AN "INJUSTICE"

Feminist scholars argue a Title IX case is unfair—when a woman is under investigation

The principles that should govern Title IX investigations apply to both men and women

An influential figure in academia is under investigation following a Title IX complaint and, before the evidence has been collected, there are cries that the very act of investigating is an injustice. Such a scenario has played out many times before: Shouts of “witch hunt” and concerns about how the allegations would affect the accused followed allegations against Harvey Weinstein, Louis CK, and Al Franken. This time, though, is different: the person under investigation is a woman, and those denouncing the enquiry are feminist theorists.

Avital Ronell, a philosophy professor at New York University, is under investigation by the university’s Title IX offices, according to a letter posted on Chicago University philosopher Brian Leiter’s blog. The letter, with signatories including prominent American gender theorist Judith Butler and Slovenian philosopher Slavoj Žižek, suggests that any kind of investigation in this case is unfair. Though, as the letter concedes, its writers “have no access to the confidential dossier” that presumably contains the reasoning for the enquiry.

As well as definitively stating that Ronell is innocent and has been harmed by the investigation, the letter also claims the original accusations were motivated by malice. It states:

We have all seen her relationship with students, and some of us know the individual who has waged this malicious campaign against her. We wish to communicate first in the clearest terms our profound an enduring admiration for Professor Ronell whose mentorship of students has been no less than remarkable over many years. We deplore the damage that this legal proceeding causes her, and seek to register in clear terms our objection to any judgment against her. We hold that the allegations against her do not constitute actual evidence, but rather support the view that malicious intention has animated and sustained this legal nightmare.

The letter goes on to detail Ronell’s academic accomplishments, adding, “There is arguably no more important figure in literary studies at New York University than Avital Ronell whose intellectual power and fierce commitment to students and colleagues has established her as an exemplary intellectual and mentor throughout the academy.”

Finally, the letter states that firing Ronell would definitively be an “injustice” (though, as noted earlier, the signatories admit they don’t have access to all evidence), threatens a critical response were she to lose her job, and suggests Ronell’s academic brilliance should be considered by the Title IX investigators. It reads:

If she were to be terminated or relieved of her duties, the injustice would be widely recognized and opposed. The ensuing loss for the humanities, for New York University, and for intellectual life during these times would be no less than enormous and would rightly invite widespread and intense public scrutiny. We ask that you approach this material with a clear understanding of the long history of her thoughtful and successive mentorship, the singular brilliance of this intellectual, the international reputation she has rightly earned as a stellar scholar in her field, her enduring commitments to the university, and the illuminated world she has brought to your campus where colleagues and students thrive in her company and under her guidance.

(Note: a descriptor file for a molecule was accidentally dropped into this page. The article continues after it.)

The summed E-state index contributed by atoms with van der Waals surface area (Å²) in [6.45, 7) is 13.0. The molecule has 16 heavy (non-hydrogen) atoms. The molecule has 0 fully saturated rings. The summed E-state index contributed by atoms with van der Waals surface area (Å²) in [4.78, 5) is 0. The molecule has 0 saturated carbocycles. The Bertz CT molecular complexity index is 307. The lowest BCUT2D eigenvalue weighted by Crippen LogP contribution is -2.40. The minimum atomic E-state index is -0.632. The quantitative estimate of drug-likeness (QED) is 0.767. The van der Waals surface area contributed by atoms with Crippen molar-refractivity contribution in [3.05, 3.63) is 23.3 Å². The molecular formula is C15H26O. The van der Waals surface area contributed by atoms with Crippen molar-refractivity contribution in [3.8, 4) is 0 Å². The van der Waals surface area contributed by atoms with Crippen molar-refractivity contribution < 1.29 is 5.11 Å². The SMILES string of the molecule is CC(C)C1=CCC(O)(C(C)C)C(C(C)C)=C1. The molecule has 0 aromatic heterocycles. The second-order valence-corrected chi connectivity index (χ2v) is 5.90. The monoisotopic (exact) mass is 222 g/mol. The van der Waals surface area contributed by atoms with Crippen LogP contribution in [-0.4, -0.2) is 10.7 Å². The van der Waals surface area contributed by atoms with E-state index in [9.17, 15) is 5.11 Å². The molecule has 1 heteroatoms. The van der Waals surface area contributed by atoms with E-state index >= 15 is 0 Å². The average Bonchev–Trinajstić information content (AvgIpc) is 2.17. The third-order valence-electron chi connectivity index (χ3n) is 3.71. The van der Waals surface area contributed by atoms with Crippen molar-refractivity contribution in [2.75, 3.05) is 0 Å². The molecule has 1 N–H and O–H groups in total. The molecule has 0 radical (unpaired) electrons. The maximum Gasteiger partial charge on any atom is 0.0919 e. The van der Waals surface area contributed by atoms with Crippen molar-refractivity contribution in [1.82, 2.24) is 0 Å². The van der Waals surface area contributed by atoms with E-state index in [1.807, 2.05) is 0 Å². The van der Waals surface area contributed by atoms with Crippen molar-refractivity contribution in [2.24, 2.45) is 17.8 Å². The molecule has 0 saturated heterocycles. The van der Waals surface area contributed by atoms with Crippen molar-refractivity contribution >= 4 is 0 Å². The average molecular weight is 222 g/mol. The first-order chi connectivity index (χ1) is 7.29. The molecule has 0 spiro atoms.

Neither Butler nor Žižek responded to requests for comment. John Beckman, vice president for public affairs at NYU, said that the university’s confidentiality policy “precludes us from making any reference to a specific case” adding, “As to the letter—you would be best off asking one of the people listed as authors.”

The sentiments in the letter go directly against the basic principles that most agree on when it comes to how to respond to sexual-assault allegations: Its writers malign the accuser, suggest the accused’s prominence should influence how they’re treated, and claim—without conducting an investigation of their own or providing evidence—that the accused cannot be found guilty. It also portrays the act of investigating as actively harmful to the accused.

These attitudes, when put forward in defense of accused men, have been rightly criticized. Contemporary methods of investigating sexual harassment and assault—whether criminal, civil, or workplace tribunal—have failed to protect victims and allowed perpetrators to escape unpunished. In this context, claiming that the very act of accusing someone or conducting an investigation causes harm seems to prop up a system that typically protects the accused.

That’s not to say investigations aren’t incredibly trying for those who are innocent. And it’s understandable that those close to those under investigation would seek to defend them—whether the accused is a female professor or male tycoon.

But, in a society that takes sexual violence seriously, all accusations must be investigated. Suggesting that an investigation, ahead of any decision, is in itself an injustice shows a total lack of concern for victims of this widely underreported crime. Many of those who signed the letter defending Ronell are feminist theorists who support these principles in theory. In practice, there should be no exceptions to these rules, even when the professor under investigation is a woman.

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